Alaska Sleep Education Center

Sleeping for Two: Pregnancy Sleeping Tips

Posted by Stefanie Leiter

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on Feb 27, 2018 7:00:00 AM

 We all know the old adage eating for two. But what about sleeping for two? As baby grows, Mommy grows. And sleep is a luxury Mommy cannot afford to take for granted during those short 40 weeks. But with sciatic pain and baby kicks can make for long, restless nights.

 Growing a baby causes your body to go through a lot of changes with fatigue sometimes surfacing as a first sign to pregnancy. Live Science notes “the influence of hormones… [along with] as the uterus gets bigger and the fetus grows, coupled with pregnancy-related weight gain and fluid accumulation in the body” causes fatigue early in the first trimester.

 Poor concentration, irritability, and stress can creep up quickly with lack of sleep. Live Science suggests eight hours of sleep for a healthy night’s rest.

 With these tips, Mommy can sleep well and save her energy for when it really matters: the baby’s erratic sleep schedule.


Back is Best?                         preggars1.png

 As you read all the books about becoming a first-time Mommy, sleeping is a main topic. What are the tricks to get baby to sleep through the night? What position? Where? How long? Back is best is the phrase seen in articles, books, and sleep sacks for baby. But for Mommy, back is NOT best while she is pregnant. Think SOS (sleep on side). More specifically, your left. But why?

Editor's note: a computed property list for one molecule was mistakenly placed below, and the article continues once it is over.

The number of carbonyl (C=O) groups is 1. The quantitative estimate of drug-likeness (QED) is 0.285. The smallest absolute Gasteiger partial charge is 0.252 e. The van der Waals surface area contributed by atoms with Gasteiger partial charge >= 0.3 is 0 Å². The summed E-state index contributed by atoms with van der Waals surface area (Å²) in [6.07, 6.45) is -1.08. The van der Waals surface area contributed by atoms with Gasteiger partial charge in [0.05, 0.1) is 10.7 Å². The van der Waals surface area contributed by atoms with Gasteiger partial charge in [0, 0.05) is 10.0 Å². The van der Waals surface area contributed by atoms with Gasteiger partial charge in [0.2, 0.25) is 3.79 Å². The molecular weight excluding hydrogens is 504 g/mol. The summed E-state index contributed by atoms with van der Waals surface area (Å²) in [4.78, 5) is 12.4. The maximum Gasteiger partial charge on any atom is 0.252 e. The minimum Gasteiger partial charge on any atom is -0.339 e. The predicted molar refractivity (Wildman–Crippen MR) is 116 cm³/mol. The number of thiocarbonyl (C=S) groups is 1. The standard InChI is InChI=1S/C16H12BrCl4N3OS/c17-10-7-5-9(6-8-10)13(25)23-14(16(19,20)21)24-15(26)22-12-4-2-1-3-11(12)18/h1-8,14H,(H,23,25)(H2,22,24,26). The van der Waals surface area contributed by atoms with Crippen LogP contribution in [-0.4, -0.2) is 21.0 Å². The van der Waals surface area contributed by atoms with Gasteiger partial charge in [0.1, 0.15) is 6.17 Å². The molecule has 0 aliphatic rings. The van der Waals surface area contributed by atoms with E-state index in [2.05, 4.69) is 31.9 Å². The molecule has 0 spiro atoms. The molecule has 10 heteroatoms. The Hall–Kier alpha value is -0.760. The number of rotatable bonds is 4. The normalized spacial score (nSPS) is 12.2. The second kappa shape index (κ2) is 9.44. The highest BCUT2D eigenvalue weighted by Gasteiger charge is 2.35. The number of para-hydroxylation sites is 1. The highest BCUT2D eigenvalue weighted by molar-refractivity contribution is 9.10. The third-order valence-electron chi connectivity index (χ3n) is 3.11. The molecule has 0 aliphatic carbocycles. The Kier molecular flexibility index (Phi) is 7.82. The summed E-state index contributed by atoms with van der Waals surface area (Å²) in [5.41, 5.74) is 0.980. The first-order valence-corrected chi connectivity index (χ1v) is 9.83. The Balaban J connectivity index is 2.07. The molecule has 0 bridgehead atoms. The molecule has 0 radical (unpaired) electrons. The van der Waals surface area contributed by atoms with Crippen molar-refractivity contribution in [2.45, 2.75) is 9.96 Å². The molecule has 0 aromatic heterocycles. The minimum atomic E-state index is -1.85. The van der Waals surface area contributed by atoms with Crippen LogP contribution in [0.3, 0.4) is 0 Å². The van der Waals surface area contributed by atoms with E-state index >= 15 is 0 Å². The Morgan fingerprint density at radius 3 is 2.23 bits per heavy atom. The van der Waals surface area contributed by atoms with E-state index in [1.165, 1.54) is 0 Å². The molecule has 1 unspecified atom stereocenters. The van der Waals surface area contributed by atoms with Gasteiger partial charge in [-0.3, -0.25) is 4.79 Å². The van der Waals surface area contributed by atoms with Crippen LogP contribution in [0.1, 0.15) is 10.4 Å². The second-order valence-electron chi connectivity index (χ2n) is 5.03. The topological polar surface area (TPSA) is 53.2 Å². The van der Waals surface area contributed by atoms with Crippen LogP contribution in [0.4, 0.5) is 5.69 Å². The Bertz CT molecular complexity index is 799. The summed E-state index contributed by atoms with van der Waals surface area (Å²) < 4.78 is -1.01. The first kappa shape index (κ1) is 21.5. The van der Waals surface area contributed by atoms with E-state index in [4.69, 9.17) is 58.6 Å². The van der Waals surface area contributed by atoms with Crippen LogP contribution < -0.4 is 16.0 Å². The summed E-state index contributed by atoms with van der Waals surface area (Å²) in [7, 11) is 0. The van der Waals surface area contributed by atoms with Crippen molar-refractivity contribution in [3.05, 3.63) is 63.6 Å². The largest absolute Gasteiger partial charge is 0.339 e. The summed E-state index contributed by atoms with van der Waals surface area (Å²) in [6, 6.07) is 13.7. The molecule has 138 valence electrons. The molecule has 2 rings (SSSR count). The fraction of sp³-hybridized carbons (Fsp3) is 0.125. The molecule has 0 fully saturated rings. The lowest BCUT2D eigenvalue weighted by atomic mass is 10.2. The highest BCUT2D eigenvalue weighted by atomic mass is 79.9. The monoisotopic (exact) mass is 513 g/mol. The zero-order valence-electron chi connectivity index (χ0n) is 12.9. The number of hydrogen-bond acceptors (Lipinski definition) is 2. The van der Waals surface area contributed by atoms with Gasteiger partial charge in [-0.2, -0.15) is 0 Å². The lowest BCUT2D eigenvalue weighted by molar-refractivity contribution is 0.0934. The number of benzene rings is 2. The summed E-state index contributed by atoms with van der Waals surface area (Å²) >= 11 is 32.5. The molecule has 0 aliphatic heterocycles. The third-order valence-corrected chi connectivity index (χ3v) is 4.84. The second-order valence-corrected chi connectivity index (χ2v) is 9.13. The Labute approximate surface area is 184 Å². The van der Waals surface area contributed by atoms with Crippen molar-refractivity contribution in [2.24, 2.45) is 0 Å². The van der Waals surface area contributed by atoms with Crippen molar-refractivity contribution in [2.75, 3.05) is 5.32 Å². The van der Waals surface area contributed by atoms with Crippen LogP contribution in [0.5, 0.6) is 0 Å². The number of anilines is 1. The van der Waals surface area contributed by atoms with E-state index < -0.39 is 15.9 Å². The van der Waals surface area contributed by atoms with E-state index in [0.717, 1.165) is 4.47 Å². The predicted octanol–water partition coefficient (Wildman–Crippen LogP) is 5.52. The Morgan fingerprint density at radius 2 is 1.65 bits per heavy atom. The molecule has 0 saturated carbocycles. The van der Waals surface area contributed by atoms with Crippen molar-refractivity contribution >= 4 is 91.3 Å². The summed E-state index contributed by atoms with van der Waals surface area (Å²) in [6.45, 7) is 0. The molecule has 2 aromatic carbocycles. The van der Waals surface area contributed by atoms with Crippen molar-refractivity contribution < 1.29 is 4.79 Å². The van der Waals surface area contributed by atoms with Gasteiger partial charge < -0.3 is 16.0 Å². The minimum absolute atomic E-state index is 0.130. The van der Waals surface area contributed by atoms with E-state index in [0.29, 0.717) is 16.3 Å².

With shortness of breath, a growing abdomen, and increasing back pain, finding the right position makes or breaks a perfect night’s rest. But according to American Pregnancy, “sleeping on your left side will increase the amount of blood and nutrients that reach the placenta and your baby.”

 One of the hardest parts of pregnancy, especially with first-time Moms, is making certain you are doing everything as the doctor notes. You will become restless at night; how could you avoid it? Try to purchase a pregnancy wedge pillow to prop up your growing belly.

 Avoid back sleeping which can cause discomfort while pregnant but also can affect “the digestive system, hemorrhoids, low blood pressure and cause a decrease in circulation to your heart and your baby.”  American Pregnancy shares “ your abdomen resting on your intestines and major blood vessels (the aorta and vena cava)” is the main medical concern for back sleeping.


Leg Cramps

 Ever have a charlie horse? The kind that hits in the middle of a restful sleep? During pregnancy, they do not get any better. In fact, they can increase in frequency.

 The best medicine for a leg cramp, defined by Mayo Clinic as a “painful involuntary muscle contractions that typically affect the calf, foot or both,” is staying hydrated and active. That does not mean you need to drink gallons of water a day affecting the strain on your already small bladder or running a marathon, but ask your physician about what type of exercise is safe and make certain to watch your urine; it should be light or clear.